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Sunday, February 19, 2012

Handwriting a statement


It's never easy to turn a visual practice into a literary bullet point. But sometimes you have to. I'm applying to an MFA program and it forces me to look at what I have to offer.
Not an easy or fun task. This painting, titled Handwriting, was easier to work up to than the written statement. I started with it and flew from acrylic to ink.
So here is a little more:

My portfolio is retrospective in scope and effect. Over the last several years I have chosen the methodology of working in time based series that respond to and chronicle events in my life, such as burying a friend, getting a divorce, sending my children away, and letting go of the past. The people who collect my work send me long private letters about their circumstances. Our relationships are brief and poignant. Their words can find their way into the next work. The paintings, in retrospect, prove the symbolic act of painting as a soul connecting experience. The successful ones uncover and celebrate the hard mysteries of our place in the universe. They deal with the anxieties of our time and questions of relevance, such as self-identity and purpose.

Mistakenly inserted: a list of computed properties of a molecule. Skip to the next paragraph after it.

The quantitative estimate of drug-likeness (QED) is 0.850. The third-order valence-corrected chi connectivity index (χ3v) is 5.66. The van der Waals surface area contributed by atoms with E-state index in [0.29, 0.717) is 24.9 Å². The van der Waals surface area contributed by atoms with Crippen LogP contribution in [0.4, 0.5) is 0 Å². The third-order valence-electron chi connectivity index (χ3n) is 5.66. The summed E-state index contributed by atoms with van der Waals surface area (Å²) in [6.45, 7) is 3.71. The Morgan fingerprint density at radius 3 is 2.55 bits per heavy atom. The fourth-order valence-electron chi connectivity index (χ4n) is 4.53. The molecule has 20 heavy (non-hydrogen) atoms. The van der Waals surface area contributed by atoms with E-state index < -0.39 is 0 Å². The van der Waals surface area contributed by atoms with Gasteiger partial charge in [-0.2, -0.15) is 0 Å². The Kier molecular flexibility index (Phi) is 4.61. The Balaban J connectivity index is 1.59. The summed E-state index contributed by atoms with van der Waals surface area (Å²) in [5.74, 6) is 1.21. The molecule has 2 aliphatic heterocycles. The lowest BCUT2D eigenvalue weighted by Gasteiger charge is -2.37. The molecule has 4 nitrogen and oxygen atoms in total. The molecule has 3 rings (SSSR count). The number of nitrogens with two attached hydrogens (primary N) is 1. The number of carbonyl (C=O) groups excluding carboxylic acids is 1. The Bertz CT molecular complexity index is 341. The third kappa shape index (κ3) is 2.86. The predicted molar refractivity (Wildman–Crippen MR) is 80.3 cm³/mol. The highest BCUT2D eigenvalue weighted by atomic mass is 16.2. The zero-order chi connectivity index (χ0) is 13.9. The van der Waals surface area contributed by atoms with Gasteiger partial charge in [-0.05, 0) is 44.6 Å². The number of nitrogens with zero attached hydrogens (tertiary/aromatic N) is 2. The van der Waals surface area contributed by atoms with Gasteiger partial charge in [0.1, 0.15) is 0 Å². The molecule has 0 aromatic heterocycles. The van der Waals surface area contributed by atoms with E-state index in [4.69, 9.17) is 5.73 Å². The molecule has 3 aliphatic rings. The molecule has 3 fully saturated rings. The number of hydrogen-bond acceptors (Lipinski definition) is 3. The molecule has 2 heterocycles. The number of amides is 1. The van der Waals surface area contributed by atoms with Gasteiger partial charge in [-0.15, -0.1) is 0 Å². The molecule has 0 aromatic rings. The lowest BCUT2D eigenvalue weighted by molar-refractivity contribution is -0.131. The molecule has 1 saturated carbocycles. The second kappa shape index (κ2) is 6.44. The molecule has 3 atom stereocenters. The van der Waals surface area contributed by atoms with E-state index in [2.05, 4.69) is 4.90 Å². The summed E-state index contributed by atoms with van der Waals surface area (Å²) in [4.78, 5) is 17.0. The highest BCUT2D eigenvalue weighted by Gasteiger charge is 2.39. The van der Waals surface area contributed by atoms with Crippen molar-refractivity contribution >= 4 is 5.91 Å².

I feel as though this circles round and round. Is that the point of handwriting?

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